But hey, it’s not like he actually handled his email according to the instructions from the previous secretary of state, testified about it at length, and cooperated with every possible investigation into how those emails had been handled. Oh, no, he didn’t do anything that heinous.

Trump claims that he took all the documents because “some of this information will someday be displayed” at his presidential library. Emphases on “some” and “someday.”

However, among the materials found in the boxes from Mar-a-Lago was the map that Donald Trump marked up with a Sharpie to make it look as if a hurricane was going to hit Alabama only for the reason that he mistakenly said it would hit Alabama. The hurricane never hit Alabama.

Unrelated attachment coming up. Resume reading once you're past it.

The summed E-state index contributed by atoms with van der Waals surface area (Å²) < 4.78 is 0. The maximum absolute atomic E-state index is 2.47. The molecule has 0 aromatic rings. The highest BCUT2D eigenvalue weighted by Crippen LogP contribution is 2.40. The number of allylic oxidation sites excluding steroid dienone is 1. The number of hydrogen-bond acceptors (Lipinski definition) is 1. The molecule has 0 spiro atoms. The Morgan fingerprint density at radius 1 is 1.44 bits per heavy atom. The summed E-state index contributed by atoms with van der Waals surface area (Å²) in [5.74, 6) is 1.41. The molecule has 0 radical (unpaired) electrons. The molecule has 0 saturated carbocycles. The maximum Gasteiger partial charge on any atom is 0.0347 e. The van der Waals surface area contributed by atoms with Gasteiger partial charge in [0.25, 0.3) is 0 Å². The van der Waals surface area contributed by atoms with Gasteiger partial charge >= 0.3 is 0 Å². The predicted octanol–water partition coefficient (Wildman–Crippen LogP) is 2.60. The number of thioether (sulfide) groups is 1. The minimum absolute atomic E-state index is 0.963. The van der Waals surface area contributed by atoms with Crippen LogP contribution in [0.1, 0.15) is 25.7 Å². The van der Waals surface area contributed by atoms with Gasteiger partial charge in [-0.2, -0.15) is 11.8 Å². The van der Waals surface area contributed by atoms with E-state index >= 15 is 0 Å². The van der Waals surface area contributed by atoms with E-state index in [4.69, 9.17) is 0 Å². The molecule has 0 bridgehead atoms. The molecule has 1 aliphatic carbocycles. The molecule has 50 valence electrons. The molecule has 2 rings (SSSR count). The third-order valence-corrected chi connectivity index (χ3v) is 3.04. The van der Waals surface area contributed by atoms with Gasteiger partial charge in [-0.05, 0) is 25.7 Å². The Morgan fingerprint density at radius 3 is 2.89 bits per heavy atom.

That’s really the only document that Trump’s library needs. When it’s finally opened in an abandoned phone booth, after Trump taps his followers for a billion or so in library building funds, that map should be it. Just that map. It tells you everything you need to know about Donald Trump.

Reprinted with permission from Daily Kos

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Jeff Danziger lives in New York City. He is represented by CWS Syndicate and the Washington Post Writers Group. He is the recipient of the Herblock Prize and the Thomas Nast (Landau) Prize. He served in the US Army in Vietnam and was awarded the Bronze Star and the Air Medal. He has published eleven books of cartoons, a novel and a memoir. Visit him at DanzigerCartoons.